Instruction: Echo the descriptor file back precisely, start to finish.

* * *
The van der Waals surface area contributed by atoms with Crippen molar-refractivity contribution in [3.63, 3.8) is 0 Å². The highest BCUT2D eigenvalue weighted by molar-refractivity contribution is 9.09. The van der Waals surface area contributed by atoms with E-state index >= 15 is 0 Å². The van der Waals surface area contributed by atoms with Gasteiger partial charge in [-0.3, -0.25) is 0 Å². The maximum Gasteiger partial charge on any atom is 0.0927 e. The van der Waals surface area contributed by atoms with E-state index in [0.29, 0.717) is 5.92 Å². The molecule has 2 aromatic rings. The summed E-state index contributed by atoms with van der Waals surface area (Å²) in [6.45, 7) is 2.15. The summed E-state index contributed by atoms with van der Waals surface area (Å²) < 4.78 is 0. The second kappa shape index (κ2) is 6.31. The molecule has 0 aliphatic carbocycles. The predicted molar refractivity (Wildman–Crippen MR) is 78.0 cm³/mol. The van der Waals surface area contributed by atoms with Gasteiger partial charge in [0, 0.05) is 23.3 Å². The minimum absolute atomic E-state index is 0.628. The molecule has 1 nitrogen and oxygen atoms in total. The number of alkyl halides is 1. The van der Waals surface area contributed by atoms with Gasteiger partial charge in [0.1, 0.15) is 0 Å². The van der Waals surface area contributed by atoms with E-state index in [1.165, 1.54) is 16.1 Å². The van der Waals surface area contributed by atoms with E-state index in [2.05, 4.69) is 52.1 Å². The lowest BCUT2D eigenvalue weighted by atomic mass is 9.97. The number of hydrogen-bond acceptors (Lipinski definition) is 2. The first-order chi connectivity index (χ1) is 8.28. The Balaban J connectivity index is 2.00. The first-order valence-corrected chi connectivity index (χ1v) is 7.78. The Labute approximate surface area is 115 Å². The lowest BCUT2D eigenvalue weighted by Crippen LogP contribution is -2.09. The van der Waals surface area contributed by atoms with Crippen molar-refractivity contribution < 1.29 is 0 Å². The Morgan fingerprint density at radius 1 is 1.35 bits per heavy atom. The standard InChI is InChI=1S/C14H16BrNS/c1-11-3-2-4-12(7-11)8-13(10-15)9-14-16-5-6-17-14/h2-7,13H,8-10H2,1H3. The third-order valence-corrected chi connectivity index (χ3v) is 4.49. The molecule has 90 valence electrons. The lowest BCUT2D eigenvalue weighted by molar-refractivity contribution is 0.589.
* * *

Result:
The van der Waals surface area contributed by atoms with Crippen molar-refractivity contribution in [3.63, 3.8) is 0 Å². The highest BCUT2D eigenvalue weighted by molar-refractivity contribution is 9.09. The van der Waals surface area contributed by atoms with E-state index >= 15 is 0 Å². The van der Waals surface area contributed by atoms with Gasteiger partial charge in [-0.3, -0.25) is 0 Å². The maximum Gasteiger partial charge on any atom is 0.0927 e. The van der Waals surface area contributed by atoms with E-state index in [0.29, 0.717) is 5.92 Å². The molecule has 2 aromatic rings. The summed E-state index contributed by atoms with van der Waals surface area (Å²) in [6.45, 7) is 2.15. The summed E-state index contributed by atoms with van der Waals surface area (Å²) < 4.78 is 0. The second kappa shape index (κ2) is 6.31. The molecule has 0 aliphatic carbocycles. The predicted molar refractivity (Wildman–Crippen MR) is 78.0 cm³/mol. The van der Waals surface area contributed by atoms with Gasteiger partial charge in [0, 0.05) is 23.3 Å². The minimum absolute atomic E-state index is 0.628. The molecule has 1 nitrogen and oxygen atoms in total. The number of alkyl halides is 1. The van der Waals surface area contributed by atoms with Gasteiger partial charge in [0.1, 0.15) is 0 Å². The van der Waals surface area contributed by atoms with E-state index in [1.165, 1.54) is 16.1 Å². The van der Waals surface area contributed by atoms with E-state index in [2.05, 4.69) is 52.1 Å². The lowest BCUT2D eigenvalue weighted by atomic mass is 9.97. The number of hydrogen-bond acceptors (Lipinski definition) is 2. The first-order chi connectivity index (χ1) is 8.28. The Balaban J connectivity index is 2.00. The first-order valence-corrected chi connectivity index (χ1v) is 7.78. The Labute approximate surface area is 115 Å². The lowest BCUT2D eigenvalue weighted by Crippen LogP contribution is -2.09. The van der Waals surface area contributed by atoms with Crippen molar-refractivity contribution < 1.29 is 0 Å². The Morgan fingerprint density at radius 1 is 1.35 bits per heavy atom. The standard InChI is InChI=1S/C14H16BrNS/c1-11-3-2-4-12(7-11)8-13(10-15)9-14-16-5-6-17-14/h2-7,13H,8-10H2,1H3. The third-order valence-corrected chi connectivity index (χ3v) is 4.49. The molecule has 90 valence electrons. The lowest BCUT2D eigenvalue weighted by molar-refractivity contribution is 0.589.